Sprouted Seeds or Grasses

2-3 T. seeds (such as mustard, radish, broccoli, cress, etc.)
filtered water

Sort and rinse the seeds. Transfer the seeds to a bowl, cover them with 1 1/2 cups water, and leave them to soak at room temperature for 8 hours or overnight. Discard any floating seeds, then drain the soaked seeds in a fine mesh colander, and gently rinse them with cold water. Place the colander over a bowl and leave the seeds to drain. Place the colander in a dark place, such as a kitchen cabinet, to encourage sprouting. Repeat the "rinsing/leaving to drain/returning to a dark place" procedure twice a day or more, for 3-5 days, or until the seeds sprout a tail that is an 1-inch or more long. Place the sprouted seeds in indirect sunlight for several hours, to create chlorophyll and to turn the sprouted tails green before using.

Or, if you have a sprouter jar, use that to soak and sprout the seeds in, invert it at an angle in a bowl to drain, and also place the jar in a dark place to encourage sprouting. One can easily be made with a large, wide mouthed jar by covering the top with cheesecloth or a mesh screen, and securing it with a rubber band or jar ring.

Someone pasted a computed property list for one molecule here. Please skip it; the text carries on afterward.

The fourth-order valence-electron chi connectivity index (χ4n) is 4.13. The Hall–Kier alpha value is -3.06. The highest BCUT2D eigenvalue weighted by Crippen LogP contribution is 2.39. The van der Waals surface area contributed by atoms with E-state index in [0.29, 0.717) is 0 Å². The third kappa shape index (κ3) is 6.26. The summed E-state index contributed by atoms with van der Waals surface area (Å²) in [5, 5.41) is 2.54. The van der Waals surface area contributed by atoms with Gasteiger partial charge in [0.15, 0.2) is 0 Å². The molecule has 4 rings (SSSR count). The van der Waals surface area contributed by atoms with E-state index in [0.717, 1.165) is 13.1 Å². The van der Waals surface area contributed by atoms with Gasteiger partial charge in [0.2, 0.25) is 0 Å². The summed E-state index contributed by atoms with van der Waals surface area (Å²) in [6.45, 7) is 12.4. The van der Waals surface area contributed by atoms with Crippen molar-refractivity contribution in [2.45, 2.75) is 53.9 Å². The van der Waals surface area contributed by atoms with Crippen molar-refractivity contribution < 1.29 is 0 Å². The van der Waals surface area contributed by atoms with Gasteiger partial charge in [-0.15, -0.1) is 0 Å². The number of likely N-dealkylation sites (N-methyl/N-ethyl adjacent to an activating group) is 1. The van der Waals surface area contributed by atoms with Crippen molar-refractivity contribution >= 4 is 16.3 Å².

Store the sprouted seeds in the refrigerator and use within 3 days. Carefully rinse the sprouted seeds in a colander to remove any of the loose hulls- the hulls should sink to the bottom of the colander as you rinse- then transfer the sprouted seeds to a bowl and discard the loosened hulls. Use to add flavor and crunch to salads, sandwiches, and grain dishes.

*Note: Do not attempt to sprout potato or tomato seeds as they are poisonous. Also, note that seeds may fail to sprout for many reasons such as: being too old or improperly stored, improper rinsing and draining, not enough or too much moisture, and insufficient air circulation. If this happens, discard, and start again.

Yield: 4 Cups or more


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